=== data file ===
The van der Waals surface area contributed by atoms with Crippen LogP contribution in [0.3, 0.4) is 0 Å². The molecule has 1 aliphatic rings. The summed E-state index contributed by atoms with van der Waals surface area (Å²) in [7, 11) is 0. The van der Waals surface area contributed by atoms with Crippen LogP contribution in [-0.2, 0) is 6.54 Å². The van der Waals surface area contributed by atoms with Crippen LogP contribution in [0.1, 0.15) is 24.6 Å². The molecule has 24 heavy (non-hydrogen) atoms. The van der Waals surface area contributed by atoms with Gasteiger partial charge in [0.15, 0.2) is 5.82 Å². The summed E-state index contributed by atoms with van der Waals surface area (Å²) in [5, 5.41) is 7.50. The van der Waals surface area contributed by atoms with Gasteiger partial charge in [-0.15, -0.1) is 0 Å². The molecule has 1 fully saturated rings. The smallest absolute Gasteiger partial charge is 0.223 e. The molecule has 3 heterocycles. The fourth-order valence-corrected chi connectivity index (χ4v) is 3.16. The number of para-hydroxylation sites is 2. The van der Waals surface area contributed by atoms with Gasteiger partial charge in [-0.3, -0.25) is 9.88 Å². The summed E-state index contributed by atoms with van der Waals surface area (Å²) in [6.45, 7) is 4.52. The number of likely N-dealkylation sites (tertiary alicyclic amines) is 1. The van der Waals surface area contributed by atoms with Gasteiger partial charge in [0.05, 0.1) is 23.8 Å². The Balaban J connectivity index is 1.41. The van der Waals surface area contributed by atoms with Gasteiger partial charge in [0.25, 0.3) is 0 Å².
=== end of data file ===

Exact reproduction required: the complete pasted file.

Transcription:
The van der Waals surface area contributed by atoms with Crippen LogP contribution in [0.3, 0.4) is 0 Å². The molecule has 1 aliphatic rings. The summed E-state index contributed by atoms with van der Waals surface area (Å²) in [7, 11) is 0. The van der Waals surface area contributed by atoms with Crippen LogP contribution in [-0.2, 0) is 6.54 Å². The van der Waals surface area contributed by atoms with Crippen LogP contribution in [0.1, 0.15) is 24.6 Å². The molecule has 24 heavy (non-hydrogen) atoms. The van der Waals surface area contributed by atoms with Gasteiger partial charge in [0.15, 0.2) is 5.82 Å². The summed E-state index contributed by atoms with van der Waals surface area (Å²) in [5, 5.41) is 7.50. The van der Waals surface area contributed by atoms with Gasteiger partial charge in [-0.15, -0.1) is 0 Å². The molecule has 1 fully saturated rings. The smallest absolute Gasteiger partial charge is 0.223 e. The molecule has 3 heterocycles. The fourth-order valence-corrected chi connectivity index (χ4v) is 3.16. The number of para-hydroxylation sites is 2. The van der Waals surface area contributed by atoms with Gasteiger partial charge in [-0.3, -0.25) is 9.88 Å². The summed E-state index contributed by atoms with van der Waals surface area (Å²) in [6.45, 7) is 4.52. The number of likely N-dealkylation sites (tertiary alicyclic amines) is 1. The van der Waals surface area contributed by atoms with Gasteiger partial charge in [0.05, 0.1) is 23.8 Å². The Balaban J connectivity index is 1.41. The van der Waals surface area contributed by atoms with Gasteiger partial charge in [0.25, 0.3) is 0 Å².